Blooming big business

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You can only buy Easter lilies at a few places in Shelby County, but it’s a good bet they came from the California-Oregon border.

By Todd Martin

Easter lilies are an integral part of the annual celebration for which it received its name.

The trumpet shape is considered symbolic of the heralding of Jesus on his triumphant entry to Jerusalem. Scholars also believe the striking white flower may have also grown in that area.

The Angel Gabriel is said to have approached the Virgin Mary with a spray of lilies, announcing to her that she had been picked to be the mother of the holy child.

But if you'd like to have one in your home through the Lenten season, you better plan ahead.

Most florists in Shelby County have stopped carrying the flower, claiming that big stores sell them too inexpensively to compete with.

So the best way to get a hold of one in the county is to probably go through your church. Many churches look for donations from members to help decorate at Easter.

"People will donate money to help us decorate, and then after the service, they can take them home if they want," said Donna DeBroja with the Church of the Annunciation. "But most people don't want them, so we try to plant them."

The church has several starting to come up on the east side of its building at 105 Main St., but those plants won't bloom in time for Sunday's services.

Where do they get the fresh ones for each year?

Both DeBroja and Niki Nelson of First Baptist Church Shelbyville said they order from Lowe's on Taylorsville Road.

"Normally we order sixty, but this year we had to get seventy-four," Nelson said.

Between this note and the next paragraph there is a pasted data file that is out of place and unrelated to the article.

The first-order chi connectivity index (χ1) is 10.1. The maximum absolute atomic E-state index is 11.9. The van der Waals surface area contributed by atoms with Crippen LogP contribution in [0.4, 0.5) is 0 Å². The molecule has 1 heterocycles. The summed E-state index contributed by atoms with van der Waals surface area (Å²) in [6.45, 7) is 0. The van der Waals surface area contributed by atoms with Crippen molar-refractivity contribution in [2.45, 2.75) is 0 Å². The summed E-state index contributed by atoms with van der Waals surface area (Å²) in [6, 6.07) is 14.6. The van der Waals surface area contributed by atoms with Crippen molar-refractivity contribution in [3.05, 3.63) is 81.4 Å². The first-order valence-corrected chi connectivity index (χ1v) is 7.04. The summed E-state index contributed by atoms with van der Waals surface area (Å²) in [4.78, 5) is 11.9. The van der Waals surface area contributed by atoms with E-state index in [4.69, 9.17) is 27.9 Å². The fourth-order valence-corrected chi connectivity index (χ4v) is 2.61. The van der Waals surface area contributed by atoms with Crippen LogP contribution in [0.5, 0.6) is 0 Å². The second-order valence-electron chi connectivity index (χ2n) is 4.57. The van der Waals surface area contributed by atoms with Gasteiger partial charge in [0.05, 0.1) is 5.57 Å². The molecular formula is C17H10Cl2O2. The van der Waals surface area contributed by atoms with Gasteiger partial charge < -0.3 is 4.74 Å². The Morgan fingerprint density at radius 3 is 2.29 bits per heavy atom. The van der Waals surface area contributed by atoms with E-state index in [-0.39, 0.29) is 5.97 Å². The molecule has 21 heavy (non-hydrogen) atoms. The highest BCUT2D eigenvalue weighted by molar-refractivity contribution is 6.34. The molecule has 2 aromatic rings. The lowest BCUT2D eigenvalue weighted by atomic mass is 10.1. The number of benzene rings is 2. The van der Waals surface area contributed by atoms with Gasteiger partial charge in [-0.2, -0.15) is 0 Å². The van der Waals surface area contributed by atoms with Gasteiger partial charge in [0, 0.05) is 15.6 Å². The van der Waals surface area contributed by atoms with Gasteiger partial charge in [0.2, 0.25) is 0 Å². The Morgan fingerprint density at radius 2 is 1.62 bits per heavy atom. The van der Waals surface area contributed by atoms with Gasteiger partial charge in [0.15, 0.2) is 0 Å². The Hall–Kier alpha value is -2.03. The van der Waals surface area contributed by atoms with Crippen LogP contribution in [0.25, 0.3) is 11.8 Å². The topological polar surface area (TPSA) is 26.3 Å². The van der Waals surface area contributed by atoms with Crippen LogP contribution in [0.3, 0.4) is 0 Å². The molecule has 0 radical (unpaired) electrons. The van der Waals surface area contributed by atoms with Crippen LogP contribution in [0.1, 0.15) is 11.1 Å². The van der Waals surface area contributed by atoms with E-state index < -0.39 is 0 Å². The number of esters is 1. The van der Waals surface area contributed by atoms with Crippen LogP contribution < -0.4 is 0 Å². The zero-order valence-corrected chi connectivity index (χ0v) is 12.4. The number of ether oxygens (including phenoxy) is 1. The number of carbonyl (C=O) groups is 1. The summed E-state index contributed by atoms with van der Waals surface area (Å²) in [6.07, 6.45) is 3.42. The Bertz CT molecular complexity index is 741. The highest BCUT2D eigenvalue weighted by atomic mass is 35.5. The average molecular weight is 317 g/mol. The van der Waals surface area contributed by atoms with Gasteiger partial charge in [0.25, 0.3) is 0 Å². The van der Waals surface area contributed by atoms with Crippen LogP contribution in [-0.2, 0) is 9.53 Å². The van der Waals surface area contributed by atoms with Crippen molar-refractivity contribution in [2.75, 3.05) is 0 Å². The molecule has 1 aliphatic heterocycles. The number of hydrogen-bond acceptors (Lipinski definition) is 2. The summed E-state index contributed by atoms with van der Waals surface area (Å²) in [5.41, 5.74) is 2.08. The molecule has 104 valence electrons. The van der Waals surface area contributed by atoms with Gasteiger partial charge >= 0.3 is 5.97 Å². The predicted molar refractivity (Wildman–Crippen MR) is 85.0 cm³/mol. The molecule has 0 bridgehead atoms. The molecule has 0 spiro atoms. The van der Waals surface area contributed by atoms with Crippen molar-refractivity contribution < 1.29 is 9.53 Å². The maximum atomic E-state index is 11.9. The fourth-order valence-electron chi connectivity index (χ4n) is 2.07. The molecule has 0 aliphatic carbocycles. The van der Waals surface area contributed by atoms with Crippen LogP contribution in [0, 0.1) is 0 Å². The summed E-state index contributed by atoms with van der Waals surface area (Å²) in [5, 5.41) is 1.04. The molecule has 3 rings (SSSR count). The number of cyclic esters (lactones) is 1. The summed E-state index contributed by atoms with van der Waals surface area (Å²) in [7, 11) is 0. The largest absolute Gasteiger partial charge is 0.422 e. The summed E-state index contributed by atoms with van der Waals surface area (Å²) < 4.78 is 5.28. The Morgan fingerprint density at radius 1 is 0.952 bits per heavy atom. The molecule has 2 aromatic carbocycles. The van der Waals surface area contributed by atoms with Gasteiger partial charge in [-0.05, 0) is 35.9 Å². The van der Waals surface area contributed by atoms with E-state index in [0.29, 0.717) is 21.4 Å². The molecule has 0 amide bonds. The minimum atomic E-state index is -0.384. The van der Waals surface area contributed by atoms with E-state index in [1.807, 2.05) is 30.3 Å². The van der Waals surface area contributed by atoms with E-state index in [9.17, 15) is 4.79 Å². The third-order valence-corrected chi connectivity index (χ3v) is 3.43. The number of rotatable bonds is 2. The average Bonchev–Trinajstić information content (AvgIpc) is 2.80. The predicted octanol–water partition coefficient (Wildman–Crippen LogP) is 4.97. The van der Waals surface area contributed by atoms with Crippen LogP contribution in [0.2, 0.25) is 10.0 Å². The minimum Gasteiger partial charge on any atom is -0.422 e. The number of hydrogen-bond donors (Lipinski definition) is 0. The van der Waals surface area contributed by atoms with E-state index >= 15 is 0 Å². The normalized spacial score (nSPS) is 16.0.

Representatives from Lowe's would not comment on how many they order each year, but the flowers already are difficult to find in the area.

Now, where exactly Lowe's gets their flowers is not known – reps at the store wouldn’t answer questions – but it's good bet they come from the same place almost all the Easter lilies in the world come from – a small stretch of land on the California and Oregon border known as "The Easter Lily Capital of the World."

Known for their purity and holiness, the Easter lily actually traces its origins to its native Japan, but during World War II the lilies were no longer imported.

According to the Easter Lily Research Foundation, with that pipeline cut off and the demand high, some 1,200 growers popped up between Vancouver, British Columbia, and Long Beach, Calif.

But over the years, the number of bulb producers dwindled to the best ones, and now just 10 farms in the region straddling that border produce nearly all the bulbs for the potted Easter lily market. Because of the quality grown there, the Japanese importers were never able to regain their share.

Now, more than 15 million bulbs are planted in the region each year to meet the demand.

And that demand remains high in Shelby County.

"It's just a wonderful way to enhance the service, with the beauty of all the lilies," Nelson said. "You can use them to decorate, and then plant them to enjoy for years. We have planted several on the grounds here [at First Baptist] in our garden area."